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How God Provides Hope: Kevin’s Story

“A horse is a vain hope for deliverance; despite all its great strenght it cannot save.”~Ps. 33:17

Every time you reach for one of your excessities, you saddle up a horse of hope. You mount up and ride off toward deliverance. You think that horse of hope is going to help you outrun whatever it is that fuels your excessities, whether it’s loneliness, fear, guilt, anger, discomfort, or anxiety. You hop into the saddle and hope maybe this time it will work. The more often you saddle up, the stronger the excessity becomes in your life, but as the verse above says, despite all its strength it cannot save.

Excessities gain their strength, their hope, from you; you infuse the excessity with hope. Your hopes are only as strong as you are, and the more strength you point into your excessity, the weaker you become. Just as you can run a horse into the ground, your excessities can run your hope into the ground.


Kevin was exhausted. It was a struggle just to get up and function every day. Sleep was elusive and often seemed more trouble than it was worth. He’d wake up in the morning — whatever the hour — apprehensive and anxious for the day ahead. The weight of work responsibilties and the financial realities of his current situation chained him to a sort of emotional and physical lethargy. Kevin felt like all eyes were watching him — his wife, his kids, even his employees seemed to be watching to see what he was going to do and how he was going to make things better. Yet the weight of trying to make things bearable had become unbearable to Kevin. Life was heavy and hope harder to find.

At first, his secretive forays down the interstate to the casino were sporadic, but Kevin soon found he only felt invigorated and alive during these times. Even when he lost money, he still felt the pull of an anticipated win. Afterward, though, on too many drives home, the guilt descended. It just didn’t seem right, somehow, that the only time he felt energized and relieved should be doing something he knew was wrong.

Slowly, Kevin began to equate that weight of guilt with the rest of the burdens he felt, the burdens he resented and had turned to gambling to forget. Kevin began to see his time at the casino as necessary, as a coping mechanism, and, frankly, as the true highlight of his week.

Kevin found himself heading off to gamble more often during the week, sometimes even during the workday. He kept hoping that it would get him through this rough patch in his life and that as soon as things calmed down he wouldn’t need to do it as much. He kept hoping…right up until the day it all crashed around him and he found himself in danger of financial ruin and losing his family.


To understand the true power of hope, I think it’s a good idea to contemplate what the world would look like without hope. It is a world without anticipation, without desire or expectation — a flat, monochrome world with only a single what-is view. First Chronicles 29:15 calls it a shadow world.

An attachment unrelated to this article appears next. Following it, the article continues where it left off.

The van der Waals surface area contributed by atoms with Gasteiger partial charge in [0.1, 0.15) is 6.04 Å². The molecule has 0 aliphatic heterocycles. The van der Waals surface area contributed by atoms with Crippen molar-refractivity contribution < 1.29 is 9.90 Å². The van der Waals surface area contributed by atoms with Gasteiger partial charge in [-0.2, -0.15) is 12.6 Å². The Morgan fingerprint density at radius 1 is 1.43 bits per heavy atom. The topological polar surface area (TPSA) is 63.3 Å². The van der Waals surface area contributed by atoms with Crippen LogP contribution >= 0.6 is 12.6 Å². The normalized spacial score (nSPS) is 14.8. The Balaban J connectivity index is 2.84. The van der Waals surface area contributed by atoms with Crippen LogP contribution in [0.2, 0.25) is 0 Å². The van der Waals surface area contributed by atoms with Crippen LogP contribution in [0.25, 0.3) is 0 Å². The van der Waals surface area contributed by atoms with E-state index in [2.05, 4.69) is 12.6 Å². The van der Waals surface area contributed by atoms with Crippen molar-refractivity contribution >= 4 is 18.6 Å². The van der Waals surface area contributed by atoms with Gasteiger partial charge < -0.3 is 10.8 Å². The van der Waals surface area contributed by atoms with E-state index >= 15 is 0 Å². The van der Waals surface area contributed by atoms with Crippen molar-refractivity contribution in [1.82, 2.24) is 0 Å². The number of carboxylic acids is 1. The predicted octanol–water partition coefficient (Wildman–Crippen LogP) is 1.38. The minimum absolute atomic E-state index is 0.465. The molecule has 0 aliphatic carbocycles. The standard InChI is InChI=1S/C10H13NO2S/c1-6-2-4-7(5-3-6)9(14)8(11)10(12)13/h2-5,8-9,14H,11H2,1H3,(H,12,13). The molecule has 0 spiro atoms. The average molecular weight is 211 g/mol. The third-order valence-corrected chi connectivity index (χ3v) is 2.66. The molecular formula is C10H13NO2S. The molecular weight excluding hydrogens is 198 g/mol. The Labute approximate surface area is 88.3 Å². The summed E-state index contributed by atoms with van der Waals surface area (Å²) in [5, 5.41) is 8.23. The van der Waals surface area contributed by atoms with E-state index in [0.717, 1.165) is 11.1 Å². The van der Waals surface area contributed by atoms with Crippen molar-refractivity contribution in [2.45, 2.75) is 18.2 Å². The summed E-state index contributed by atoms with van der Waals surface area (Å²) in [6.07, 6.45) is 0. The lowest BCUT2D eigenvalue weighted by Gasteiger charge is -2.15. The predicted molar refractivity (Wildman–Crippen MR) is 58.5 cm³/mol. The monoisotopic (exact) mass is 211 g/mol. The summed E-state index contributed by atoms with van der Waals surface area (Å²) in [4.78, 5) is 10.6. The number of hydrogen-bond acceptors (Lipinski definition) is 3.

Over my time in counseling, I have seen too many people trapped in this shadow world without true hope. I have seen them desperately reach for something — harmful, dangerous, destructive, false — to try to provide some sort of hope in the shadow. Imagine my position — within their world without hope I have to tell them that the one thing they cling to for a modicum of hope really isn’t hope at all. I have to point out the painfully obvious: The hope they cling to — whatever it is — is false hope.

If this is all I did and all I could offer, I wouldn’t do it. It would be too bleak. I praise God, however, that my job isn’t just to point out false hope but to point toward true hope. This is hope that sings with a symphony of desire, expectation, trust, sweet anticipation, and even sweeter fulfillment. This is hope that sings with God’s voice. This is not a shadow world; it is quite literally heaven. And what I get to do is show people the way to find their own patch of heaven on earth, through an understanding and connection to true hope.

Now that’s a job I believe in. It’s why The Center I founded 25 years ago has become known as a place of hope. It is a place where people find the strength and courage to give up their false hopes to discover their true hope. Hope has come to color everything we do, from the name of our website to titles on my books to our theme verse of Jeremiah 29:11.

People come to us riding on the exhausted, failing horses of false hope and leave soaring on the wings of true hope.

Source: Chapter 12, “God Provides Hope” in Gotta Have It! by Dr. Gregory Jantz, founder of The Center for Counseling and Health Resources, Inc.

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